5 Reasons Nonprofits Need Good Websites
Though web design isn’t often on the top of a nonprofit’s to-do list, a strong website is one of the most important assets any organization can have. Readily available information, intuitive design, powerful storytelling, and prominent calls to action can help nonprofits achieve their goals more than you might think. Read on to find out exactly why nonprofits need good websites, and for some examples of organizations that are already doing a great job.
1) Websites are where most people go to learn about an organization, so a strong website will communicate everything someone should know about your organization. Your website should be the center of your brand. Everything your organization does and believes in should be reflected in the content of your website. Your mission should come across clearly on every page, so that visitors can gain a strong understanding of who you are and what you do.
Conservation International’s homepage outlines every project they are involved in by separating topic, location, and project type. This makes it easy to see everything they are involved in right away:
2) A bad or outdated website could hurt you. If people decide to donate or engage with your organization online and they see that you have a very outdated website that does not reflect any recent work or accomplishments, they may come to the conclusion that there is nothing going on. This could turn away potential contributors and create a reputation that your nonprofit is not successful. Creating a space that shows good things are happening with your organization boosts engagement with your public and makes people want to get involved.
Equality Michigan has a News & Events section that they frequently update with progress updates or important news. This way, readers can follow along with the issues they support:
3) Being able to direct people to your website will make it easier for you to share information and to improve the visibility of your organization. A good website that you’re proud to share with others adds value to your organization. Having a place that you can link to in every newsletter, email, and social media post that people can go to learn more about your work is an important way to spread awareness for your cause. And the opposite is also true: having an outdated, hard to navigate website can make your organization seem less legitimate, and make people more wary to interact with you online or in person.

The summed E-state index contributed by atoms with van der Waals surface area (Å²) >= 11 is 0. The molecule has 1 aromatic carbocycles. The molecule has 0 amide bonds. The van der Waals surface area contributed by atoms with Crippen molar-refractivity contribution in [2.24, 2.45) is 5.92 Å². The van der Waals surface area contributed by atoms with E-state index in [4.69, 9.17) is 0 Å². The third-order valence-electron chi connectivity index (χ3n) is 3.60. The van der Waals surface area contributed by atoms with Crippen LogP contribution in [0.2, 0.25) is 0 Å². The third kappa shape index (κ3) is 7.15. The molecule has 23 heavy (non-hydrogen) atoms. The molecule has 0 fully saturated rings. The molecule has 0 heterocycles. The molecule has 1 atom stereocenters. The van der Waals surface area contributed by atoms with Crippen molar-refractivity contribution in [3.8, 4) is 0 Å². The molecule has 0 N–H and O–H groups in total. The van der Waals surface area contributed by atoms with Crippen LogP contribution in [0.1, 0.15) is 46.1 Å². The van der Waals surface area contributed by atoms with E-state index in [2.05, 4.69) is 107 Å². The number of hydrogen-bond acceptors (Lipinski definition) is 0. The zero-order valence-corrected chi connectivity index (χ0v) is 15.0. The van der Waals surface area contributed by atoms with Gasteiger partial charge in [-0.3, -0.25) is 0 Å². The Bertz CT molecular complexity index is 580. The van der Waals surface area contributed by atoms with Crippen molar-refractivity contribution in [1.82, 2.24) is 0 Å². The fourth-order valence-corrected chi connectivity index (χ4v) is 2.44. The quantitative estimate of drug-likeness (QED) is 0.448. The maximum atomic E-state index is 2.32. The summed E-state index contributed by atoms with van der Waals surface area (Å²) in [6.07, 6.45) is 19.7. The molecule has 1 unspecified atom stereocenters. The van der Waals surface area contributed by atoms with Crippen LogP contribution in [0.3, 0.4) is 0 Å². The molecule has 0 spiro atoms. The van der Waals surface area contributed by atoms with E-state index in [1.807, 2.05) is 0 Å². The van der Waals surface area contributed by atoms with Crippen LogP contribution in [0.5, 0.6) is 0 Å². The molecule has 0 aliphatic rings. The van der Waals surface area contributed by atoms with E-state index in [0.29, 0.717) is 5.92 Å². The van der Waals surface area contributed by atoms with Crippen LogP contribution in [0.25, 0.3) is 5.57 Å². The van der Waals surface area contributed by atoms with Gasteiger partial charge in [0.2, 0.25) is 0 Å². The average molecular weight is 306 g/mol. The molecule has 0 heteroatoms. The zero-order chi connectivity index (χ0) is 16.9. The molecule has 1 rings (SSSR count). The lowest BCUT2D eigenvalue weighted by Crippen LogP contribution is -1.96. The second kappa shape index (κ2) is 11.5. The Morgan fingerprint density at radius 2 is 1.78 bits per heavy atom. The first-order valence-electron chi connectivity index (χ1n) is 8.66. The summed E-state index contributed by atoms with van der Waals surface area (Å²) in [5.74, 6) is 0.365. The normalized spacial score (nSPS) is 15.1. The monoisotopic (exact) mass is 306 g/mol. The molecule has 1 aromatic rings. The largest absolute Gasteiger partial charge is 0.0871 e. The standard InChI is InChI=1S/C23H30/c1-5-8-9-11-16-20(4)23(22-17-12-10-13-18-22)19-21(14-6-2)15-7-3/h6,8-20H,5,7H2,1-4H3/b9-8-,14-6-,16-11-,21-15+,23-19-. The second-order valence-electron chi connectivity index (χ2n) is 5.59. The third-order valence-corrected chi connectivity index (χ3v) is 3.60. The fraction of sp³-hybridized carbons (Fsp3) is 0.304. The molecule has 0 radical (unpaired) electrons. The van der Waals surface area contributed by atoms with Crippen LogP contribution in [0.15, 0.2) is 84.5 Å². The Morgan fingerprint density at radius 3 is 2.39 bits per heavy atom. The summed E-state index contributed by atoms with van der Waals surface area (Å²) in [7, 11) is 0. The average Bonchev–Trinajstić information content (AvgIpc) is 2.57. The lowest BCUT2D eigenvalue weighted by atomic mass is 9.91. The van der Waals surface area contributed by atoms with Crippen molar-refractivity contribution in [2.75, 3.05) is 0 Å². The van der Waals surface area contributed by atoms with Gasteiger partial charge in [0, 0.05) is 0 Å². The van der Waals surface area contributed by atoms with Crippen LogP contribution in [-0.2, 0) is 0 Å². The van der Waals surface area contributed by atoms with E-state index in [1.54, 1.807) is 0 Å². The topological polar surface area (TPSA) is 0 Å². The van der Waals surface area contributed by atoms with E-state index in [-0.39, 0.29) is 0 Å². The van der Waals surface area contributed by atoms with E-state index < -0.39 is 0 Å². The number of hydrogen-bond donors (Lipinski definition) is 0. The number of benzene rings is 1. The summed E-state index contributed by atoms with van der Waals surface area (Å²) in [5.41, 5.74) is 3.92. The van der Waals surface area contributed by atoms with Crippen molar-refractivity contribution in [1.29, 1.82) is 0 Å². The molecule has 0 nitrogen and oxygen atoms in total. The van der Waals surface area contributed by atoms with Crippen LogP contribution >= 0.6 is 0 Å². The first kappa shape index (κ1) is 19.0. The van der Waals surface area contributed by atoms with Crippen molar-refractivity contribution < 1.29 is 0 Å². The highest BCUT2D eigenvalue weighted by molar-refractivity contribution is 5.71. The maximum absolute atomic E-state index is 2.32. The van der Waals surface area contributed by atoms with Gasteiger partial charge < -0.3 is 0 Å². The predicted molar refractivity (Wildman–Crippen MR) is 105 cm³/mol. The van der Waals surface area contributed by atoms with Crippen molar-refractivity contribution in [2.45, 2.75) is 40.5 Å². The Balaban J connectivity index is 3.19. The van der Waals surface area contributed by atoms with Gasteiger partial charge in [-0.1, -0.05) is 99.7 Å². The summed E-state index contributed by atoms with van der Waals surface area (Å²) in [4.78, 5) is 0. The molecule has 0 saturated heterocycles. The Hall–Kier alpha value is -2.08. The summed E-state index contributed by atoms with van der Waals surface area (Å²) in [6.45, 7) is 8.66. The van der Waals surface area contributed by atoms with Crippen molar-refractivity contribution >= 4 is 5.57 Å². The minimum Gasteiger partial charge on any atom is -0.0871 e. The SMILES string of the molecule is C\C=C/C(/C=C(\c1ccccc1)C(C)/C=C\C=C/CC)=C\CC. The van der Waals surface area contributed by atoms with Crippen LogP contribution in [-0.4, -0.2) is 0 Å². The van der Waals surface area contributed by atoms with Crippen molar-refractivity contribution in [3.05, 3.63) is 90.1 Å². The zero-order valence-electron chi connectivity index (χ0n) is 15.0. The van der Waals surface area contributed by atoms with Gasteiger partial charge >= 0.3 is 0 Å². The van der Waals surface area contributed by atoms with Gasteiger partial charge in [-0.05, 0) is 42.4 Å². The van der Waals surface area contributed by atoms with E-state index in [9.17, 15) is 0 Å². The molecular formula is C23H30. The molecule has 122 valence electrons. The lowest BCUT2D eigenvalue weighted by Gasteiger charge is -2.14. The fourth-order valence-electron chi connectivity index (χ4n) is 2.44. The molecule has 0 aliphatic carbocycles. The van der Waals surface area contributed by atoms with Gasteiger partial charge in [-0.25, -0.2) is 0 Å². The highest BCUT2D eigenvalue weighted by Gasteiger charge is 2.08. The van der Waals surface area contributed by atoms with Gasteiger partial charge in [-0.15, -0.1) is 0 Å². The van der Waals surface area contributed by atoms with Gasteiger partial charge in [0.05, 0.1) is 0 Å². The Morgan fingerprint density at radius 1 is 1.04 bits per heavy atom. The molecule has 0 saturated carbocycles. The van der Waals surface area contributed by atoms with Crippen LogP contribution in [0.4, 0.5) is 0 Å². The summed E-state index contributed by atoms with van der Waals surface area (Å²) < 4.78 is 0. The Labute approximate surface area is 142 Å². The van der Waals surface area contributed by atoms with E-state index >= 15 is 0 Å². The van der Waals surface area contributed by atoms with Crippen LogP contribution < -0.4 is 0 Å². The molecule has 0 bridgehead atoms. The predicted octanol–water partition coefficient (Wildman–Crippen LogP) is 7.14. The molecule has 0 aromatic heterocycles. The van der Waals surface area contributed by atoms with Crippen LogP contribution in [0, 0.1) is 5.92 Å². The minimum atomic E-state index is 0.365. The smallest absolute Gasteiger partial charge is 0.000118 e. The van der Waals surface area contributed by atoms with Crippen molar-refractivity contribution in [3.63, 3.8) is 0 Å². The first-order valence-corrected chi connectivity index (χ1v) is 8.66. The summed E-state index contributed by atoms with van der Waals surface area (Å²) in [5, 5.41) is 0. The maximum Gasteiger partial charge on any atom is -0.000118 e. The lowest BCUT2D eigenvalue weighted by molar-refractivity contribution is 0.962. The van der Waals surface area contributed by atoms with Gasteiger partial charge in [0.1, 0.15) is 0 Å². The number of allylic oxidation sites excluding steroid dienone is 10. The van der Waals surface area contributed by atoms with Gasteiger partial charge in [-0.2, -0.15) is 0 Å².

All Worthy of Love has a strong homepage that gives an overview of the organization and its goals and offers ways for viewers to engage. This ensures that when the website link is clicked on, viewers are seeing what your organization is all about and how they can help from the second they arrive on your page:
4) A strong website is visually pleasing in order to give a positive impression of your organization. Utilizing website design to create an interesting and informative website will draw visitors to your mission. Design elements allow you to create a look and feel that engages your visitors in a strategic way. A great design will tell an organization’s story and draw people to your cause.
The World Wildlife Fund uses striking images to accompany each piece of news they publish on their website to draw readers’ attention.
5) Having a functional website gives visitors the ability to interact with your organization directly. A confusing or poorly constructed website will frustrate viewers and cause them to minimally engage with your organization. Implementing ways for visitors to donate, view an event calendar, register for an event, and volunteer all within one website makes it easier for you to connect with your audience (and for your audience to connect with you!) and increase support on many different levels.
Solarize Michigan has many different ways that viewers can engage directly on their home page. There are multiple places for people to sign up, learn more, ask a question, and view upcoming events.
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Erin Merlo is CMG’s Communication Associate. Erin will graduate from Michigan State University in the spring with Bachelor of Arts degrees in Comparative Cultures and Politics and English and a minor in Public Relations. She is passionate about using words to change the world. Erin is an avid reader, dog lover and Pinterest enthusiast.